On Jan. 31, Chris Leahy will lock the doors of Mission City Creamery for the last time. Leahy, 55, who has run the ice cream shop at 2905 Park Ave. near Santa Clara University for the past five years, has made the gut-wrenching decision to close the doors and sell his business.
The parlor, which has tantalized the taste buds of Santa Clarans with homemade ice cream, ice cream sandwiches with the cookies made from Wilson’s Bakery recipes and gourmet grilled cheese sandwiches, often had a line stretching out the front door, and Leahy said ending its successful run was not a decision he took lightly.
“I’m heartsick because I love this community,” said Leahy, who credits a large portion of his success to Kenny Wilson of Wilson’s Bakery who has been helping him with operations since the beginning. “I’ve had a couple of curveballs thrown my way in my personal life the past two years … I made a good go, but personal circumstances have changed what I can do, and I need to look for my next opportunity.”
For Leahy, that means moving across the country to his hometown of Cape Cod, Massachusetts and being near his extended family. And, although Santa Clarans will miss seeing Leahy operating the Mission City Creamery grill, scooping ice cream or sitting on a diner stool chatting with customers, the local community will be losing one of its biggest supporters. Over the years, Leahy has donated ice cream for everything from the annual police poker tournament to local schools and the Santa Clara Senior Center.
“For me, and growing up on Cape Cod where it’s all small businesses, doing business to me was always being part of the community—was being a member, being somebody who contributes,” he said. And, while Mission City Creamery will be no more, Leahy will never stop making the sweet treat. In the 16 years prior to opening the shop, Leahy hosted an annual ice cream social at his home and says he will be taking one of the ice cream machines, a fluorescent sign next to the cash register and a ticket from when competitive eater Joey Chestnut visited with him as he begins the next segment of his life.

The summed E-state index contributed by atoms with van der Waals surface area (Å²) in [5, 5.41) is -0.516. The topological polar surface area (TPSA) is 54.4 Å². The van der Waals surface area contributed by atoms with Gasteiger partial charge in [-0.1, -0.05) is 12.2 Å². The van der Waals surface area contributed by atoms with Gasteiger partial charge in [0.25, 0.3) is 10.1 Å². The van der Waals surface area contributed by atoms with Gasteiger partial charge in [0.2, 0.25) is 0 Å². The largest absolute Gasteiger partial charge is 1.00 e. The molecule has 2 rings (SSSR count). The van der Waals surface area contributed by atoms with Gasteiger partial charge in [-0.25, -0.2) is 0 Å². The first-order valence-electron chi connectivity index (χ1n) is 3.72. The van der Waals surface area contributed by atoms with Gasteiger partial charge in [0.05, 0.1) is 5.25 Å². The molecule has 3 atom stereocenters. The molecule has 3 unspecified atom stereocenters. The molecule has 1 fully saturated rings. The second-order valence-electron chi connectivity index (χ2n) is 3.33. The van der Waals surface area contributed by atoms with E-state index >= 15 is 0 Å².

“The small machine is going with me,” he said. “That wasn’t part of the sale. That was mine before I got here.”
The responses to the message posted on Facebook announcing Mission City Creamery’s closure have been overwhelming, and while Leahy has read and appreciated the impact he has made on the community, it hasn’t made his decision sell any easier.
“There have been three couples who got engaged here,” he said. “Two of the three met here and two of the three actually had their engagement photos here … I didn’t want to do this. I didn’t want to do it. I wanted to create a place that people would come and hang out and just be—students, kids. It’s the kids I’m going to miss the most. It’s the kids. It’s the parents … [and the response] has been completely overwhelming—that people understand and realize what it’s all about; I get teary.”
Leahy said the new owner currently runs a food truck along the Peninsula. She will be rebranding the location to fit her Rocko’s Ice Cream Tacos concept and plans to open in April. There’s still time, however, to grab one last scoop of Leahy’s ice cream before it’s gone. Mission City Creamery will remain open daily, 11 a.m. to 10 p.m., until the end of the month.
“It has been fun,” he said. “It has been a good experience. Hard work, lots of hours, lots of missed things along the way, but I will never regret it.”